American Brittany Rescue is pleased to
present our Senior Companions Program in which an active adopter aged 65 or
older who chooses to adopt a Brittany aged 8 or older may have the adoption fee
waived. We believe this program can benefit
not only our older rescued dogs, but also older owners who want to provide
companionship and a home for one of these special dogs.
Brittanys identified by the Senior
Companion logo are eligible for this program.
If you are not over 65 years of age, but wish to adopt one of these dogs
you are welcome to apply for adoption.
In 1999, the Journal of the American
Geriatrics Society published a study, which demonstrated that seniors that have
pets tend to have better physical health and mental well being than those that
don’t. They’re more active, cope better
with stress, and have better overall health.
A 1997 study showed that elderly pet owners had a significantly lower
blood pressure overall than their contemporaries without pets. We believe that matching older adopters with
older dogs can only benefit them both.
Nellie Belle was 10 when her 90 year
old owner passed away. Mom’s children
had no room for her and no desire for a dog.
Nellie Belle was left alone in her home to grieve the loss of her
companion. A neighbor suggested to the
children that they contact Brittany Rescue and Nellie Belle came into foster
Nine year old Ben found himself
needing to adjust to a new home when his elderly owner moved into assisted
living where his dog couldn’t accompany him.
Before taking Ben to the local shelter, his owner’s son decided to try
calling rescue and we took Ben in.
Calls like these are the ones we
dread. Worse are the calls from owners
who have had their 10 year old dog since she was 8 weeks old, but now that they
have had their second child they "don't have time for her". Foster space is always at a premium. Senior
dogs (8 years and older) may stay in foster care for a long time. Sometimes they spend the remainder of their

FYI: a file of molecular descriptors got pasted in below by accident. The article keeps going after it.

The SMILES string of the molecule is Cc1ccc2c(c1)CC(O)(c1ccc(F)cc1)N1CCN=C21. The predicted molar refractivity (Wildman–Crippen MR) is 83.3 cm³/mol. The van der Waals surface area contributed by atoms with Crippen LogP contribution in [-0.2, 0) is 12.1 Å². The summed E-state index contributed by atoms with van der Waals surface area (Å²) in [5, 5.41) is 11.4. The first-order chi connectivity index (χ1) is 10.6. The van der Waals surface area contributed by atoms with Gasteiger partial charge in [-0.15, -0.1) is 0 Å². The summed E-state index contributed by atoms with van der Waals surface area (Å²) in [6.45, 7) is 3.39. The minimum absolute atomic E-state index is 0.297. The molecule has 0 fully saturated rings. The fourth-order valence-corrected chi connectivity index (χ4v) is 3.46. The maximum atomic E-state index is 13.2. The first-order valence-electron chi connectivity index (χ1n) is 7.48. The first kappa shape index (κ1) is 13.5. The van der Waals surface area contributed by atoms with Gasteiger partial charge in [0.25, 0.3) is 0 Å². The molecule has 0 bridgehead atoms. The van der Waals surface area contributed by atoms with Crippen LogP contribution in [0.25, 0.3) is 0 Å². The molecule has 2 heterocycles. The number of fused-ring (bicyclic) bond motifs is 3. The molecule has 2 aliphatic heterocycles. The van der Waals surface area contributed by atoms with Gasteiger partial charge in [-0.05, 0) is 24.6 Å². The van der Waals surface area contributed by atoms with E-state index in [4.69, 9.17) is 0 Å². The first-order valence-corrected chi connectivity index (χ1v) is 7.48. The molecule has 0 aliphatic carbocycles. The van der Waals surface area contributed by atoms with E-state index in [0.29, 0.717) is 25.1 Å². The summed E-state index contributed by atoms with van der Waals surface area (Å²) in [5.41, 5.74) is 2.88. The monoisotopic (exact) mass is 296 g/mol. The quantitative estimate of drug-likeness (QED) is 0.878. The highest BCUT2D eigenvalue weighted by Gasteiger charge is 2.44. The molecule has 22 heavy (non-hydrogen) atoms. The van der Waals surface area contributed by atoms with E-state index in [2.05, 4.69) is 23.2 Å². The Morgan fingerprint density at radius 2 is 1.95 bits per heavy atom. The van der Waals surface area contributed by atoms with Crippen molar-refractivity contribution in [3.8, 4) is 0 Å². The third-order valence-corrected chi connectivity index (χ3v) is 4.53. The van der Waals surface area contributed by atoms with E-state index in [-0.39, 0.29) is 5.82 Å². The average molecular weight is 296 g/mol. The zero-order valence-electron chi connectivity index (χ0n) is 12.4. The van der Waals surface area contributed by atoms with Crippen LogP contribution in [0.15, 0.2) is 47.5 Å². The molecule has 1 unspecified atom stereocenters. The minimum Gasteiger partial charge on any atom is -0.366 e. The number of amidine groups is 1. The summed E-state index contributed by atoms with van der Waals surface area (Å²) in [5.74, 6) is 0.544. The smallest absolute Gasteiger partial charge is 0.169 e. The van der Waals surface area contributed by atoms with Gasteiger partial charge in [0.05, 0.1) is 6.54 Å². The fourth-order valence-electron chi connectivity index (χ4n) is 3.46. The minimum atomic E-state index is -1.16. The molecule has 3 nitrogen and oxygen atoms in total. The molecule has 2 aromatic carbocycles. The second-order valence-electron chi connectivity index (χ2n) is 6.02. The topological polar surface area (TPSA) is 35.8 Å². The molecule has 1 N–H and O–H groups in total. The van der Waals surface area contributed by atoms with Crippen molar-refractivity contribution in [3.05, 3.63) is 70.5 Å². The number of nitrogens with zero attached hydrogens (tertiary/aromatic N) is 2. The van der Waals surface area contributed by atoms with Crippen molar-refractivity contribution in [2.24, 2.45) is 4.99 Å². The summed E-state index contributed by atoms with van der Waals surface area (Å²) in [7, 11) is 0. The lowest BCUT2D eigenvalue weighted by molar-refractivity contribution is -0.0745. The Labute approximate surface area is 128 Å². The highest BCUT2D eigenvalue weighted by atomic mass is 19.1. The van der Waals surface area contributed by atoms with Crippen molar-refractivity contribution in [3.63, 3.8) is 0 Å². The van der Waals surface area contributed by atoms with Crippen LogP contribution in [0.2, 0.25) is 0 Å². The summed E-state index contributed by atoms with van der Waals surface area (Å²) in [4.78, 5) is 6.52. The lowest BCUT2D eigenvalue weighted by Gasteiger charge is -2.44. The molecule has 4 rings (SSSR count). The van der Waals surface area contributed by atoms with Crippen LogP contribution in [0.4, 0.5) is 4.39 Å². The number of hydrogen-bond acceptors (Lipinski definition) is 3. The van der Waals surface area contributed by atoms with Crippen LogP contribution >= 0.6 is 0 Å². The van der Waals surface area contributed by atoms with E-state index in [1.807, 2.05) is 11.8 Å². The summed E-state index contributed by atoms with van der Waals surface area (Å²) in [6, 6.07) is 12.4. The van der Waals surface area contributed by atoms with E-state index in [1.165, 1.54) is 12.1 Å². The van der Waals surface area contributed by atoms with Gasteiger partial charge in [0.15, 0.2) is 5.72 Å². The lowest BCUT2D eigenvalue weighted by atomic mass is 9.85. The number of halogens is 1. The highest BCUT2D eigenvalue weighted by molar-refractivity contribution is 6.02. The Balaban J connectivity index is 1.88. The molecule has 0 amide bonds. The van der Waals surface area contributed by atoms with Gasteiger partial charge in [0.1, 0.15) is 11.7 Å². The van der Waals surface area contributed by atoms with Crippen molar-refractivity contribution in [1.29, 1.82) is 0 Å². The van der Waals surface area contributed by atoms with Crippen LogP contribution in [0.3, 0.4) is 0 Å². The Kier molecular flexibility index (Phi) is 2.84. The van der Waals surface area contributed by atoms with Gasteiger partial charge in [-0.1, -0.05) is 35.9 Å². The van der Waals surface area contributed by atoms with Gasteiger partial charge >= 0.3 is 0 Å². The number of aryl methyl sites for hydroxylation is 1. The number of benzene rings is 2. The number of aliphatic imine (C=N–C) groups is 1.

days in foster care, which may mean losing a space that could be available to
several other dogs. When many dogs are
waiting for a foster space to open up, the seniors may lose and none of us want
that to happen.
These dogs make incredible companions
– not only for older adopters, but for families with children as well. The truth is that Old Dogs Make Good Friends.
Too many people are concerned about
taking a dog that won’t be around long.
But there’s really no guarantee that any dog will be with us for
long. Many of us have lost young dogs
to accidents or illness. These “senior”
dogs can offer years of companionship and happy memories. In fact, most of them seem to realize what a
gift they’ve been given and are truly grateful for it. They are often the perfect addition to a
family with young children looking for a dog to interact with right away. They’re calmer, but often just as active as
their younger counterparts.
Almost every person who adopts a
senior dog will tell us what a wonderful experience it has been and we believe
the Senior Companion Program may be a way to help both these wonderful dogs and
some more mature adopters.
We believe that older dogs, like their
human counterparts, live a longer, healthier life if they’re able to spend it
with people who are able to appreciate and care for them. Senior dogs (8 and older) have a health
check up before going to a new home.
Like all dogs in ABR’s care, they are spay/neutered, shots are brought
up to date and any immediate health issues are dealt with. Their adoption fee will be waived for mature
adopters (65 and older) whose lifestyles can accommodate an older dog and who
qualify through our adoption process.
Brittanys live to be 13, 15 or older, so these dogs may have years of
love and faithfulness to share.